Dismissed, Wolf went to his bunk but he couldn't sleep. He remembered Shadow jumping into bed with him, smelling damp. He wasn't awakened in the morning.
When Wolf finally woke up, the sun was already up and the other pages were off doing their duties or enjoying the faire. He found the Raven in the kitchen next to the Great Hall.
"We are going to go see the body," the Raven said. "Saddle up two palfreys."
Wolf went to do his assigned task and when he finished the Raven showed up with a small basket. They mounted their horses and rode out the gate of the castle and proceeded in the opposite direction from the faire. "Sir, he told me that I wasn't to leave the castle."
"You are under my supervision and are my responsibility. You go where I go. Here, I bet you're hungry." The Raven handed Wolf the basket and the page found it contained some sandwiches and cartons of juice. He took one of each and handed the basket back.
They ate while the horses walked guided only by the rider's legs. Soon they reached the town, actually just a village. It had a crossroad and a train crossing. The moderate traffic consisted mostly of people arriving for the faire. Wolf was asked directions more than once and he would point them in the right direction to the castle.
The two riders were soon left the village and came to a large house that served as the local funeral parlor. They dismounted at the front gate and secured their horses. The Raven led the page into the house to be met by Constable Warren and another man. Wolf could tell right away that he was a policeman; he had that look of a big city detective, not very friendly.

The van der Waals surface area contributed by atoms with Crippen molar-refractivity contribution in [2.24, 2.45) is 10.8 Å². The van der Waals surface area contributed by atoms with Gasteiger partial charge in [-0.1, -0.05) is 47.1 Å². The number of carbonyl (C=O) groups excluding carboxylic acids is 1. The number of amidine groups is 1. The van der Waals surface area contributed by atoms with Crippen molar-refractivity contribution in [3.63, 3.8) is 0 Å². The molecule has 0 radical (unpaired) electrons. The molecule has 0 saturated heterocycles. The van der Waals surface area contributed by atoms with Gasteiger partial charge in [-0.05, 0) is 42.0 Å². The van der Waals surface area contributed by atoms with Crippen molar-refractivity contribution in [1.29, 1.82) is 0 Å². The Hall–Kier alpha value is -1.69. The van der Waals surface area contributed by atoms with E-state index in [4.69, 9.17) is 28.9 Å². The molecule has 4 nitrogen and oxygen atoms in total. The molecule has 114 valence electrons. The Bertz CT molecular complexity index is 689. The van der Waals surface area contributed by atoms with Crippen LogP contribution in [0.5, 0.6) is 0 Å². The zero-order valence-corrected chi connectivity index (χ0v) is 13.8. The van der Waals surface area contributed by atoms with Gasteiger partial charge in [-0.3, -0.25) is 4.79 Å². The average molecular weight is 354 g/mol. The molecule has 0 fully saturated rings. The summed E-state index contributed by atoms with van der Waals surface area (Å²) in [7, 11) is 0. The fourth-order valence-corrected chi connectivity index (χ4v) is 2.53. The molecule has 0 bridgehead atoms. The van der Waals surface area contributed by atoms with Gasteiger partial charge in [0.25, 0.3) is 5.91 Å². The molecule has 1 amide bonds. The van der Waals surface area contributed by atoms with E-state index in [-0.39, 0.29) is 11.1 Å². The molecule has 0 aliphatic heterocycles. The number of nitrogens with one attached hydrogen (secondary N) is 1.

"Hello. I'm inspector Cooper of Scotland Yard. The constable has already filled me on the facts as he knows them. I'm here to determine who killed the man. You, young man, are to identify the body, so without delay let's go look at it."
The constable took them through a couple of doors into a room that obviously was used for preparing bodies. There was a table in the center on which was a full body bag. "The funeral home also serves as the morgue for the town," Constable Warren said, looking at Wolf who stared at the body bag, shaking slightly.
Without delay the inspector unzipped the bag halfway and pried the stiff plastic apart exposing the dead man. The body was extremely pale, waxy in appearance. The man was shaved bald with tattoos on his body, arms and neck. He looked like he had been in a few fights and had the bruises and scars to prove it.
"Do you recognize him?' the inspector asked.
Wolf shook his head.
The inspector snapped, "I'm sorry I didn't hear you."
The inspector placed a hand on Wolf's back and nudged him towards the body, "Take a closer look."
Wolf slowly stepped closer to the table his eyes fixated on the man's face. Then he noticed the hole in the man's chest; the hole his arrow had made.
Wolf suddenly doubled over and vomited on the inspectors shoes. The Raven steadied him and Constable Warren said, "I think that is enough."
"Quite," the inspector agreed.
The Raven guided Wolf over to a sink, ran some water, and gave him a towel to clean up. As an afterthought he tossed one to the inspector to clean his shoes. "Do you mind if I ask a few questions?"
"Go ahead," Constable Warren said.
The Raven held up his two index fingers, "How far in was that arrow embedded?"
"About five centimeters," answered the constable"
"How hard was it to take out?"
"It came right out."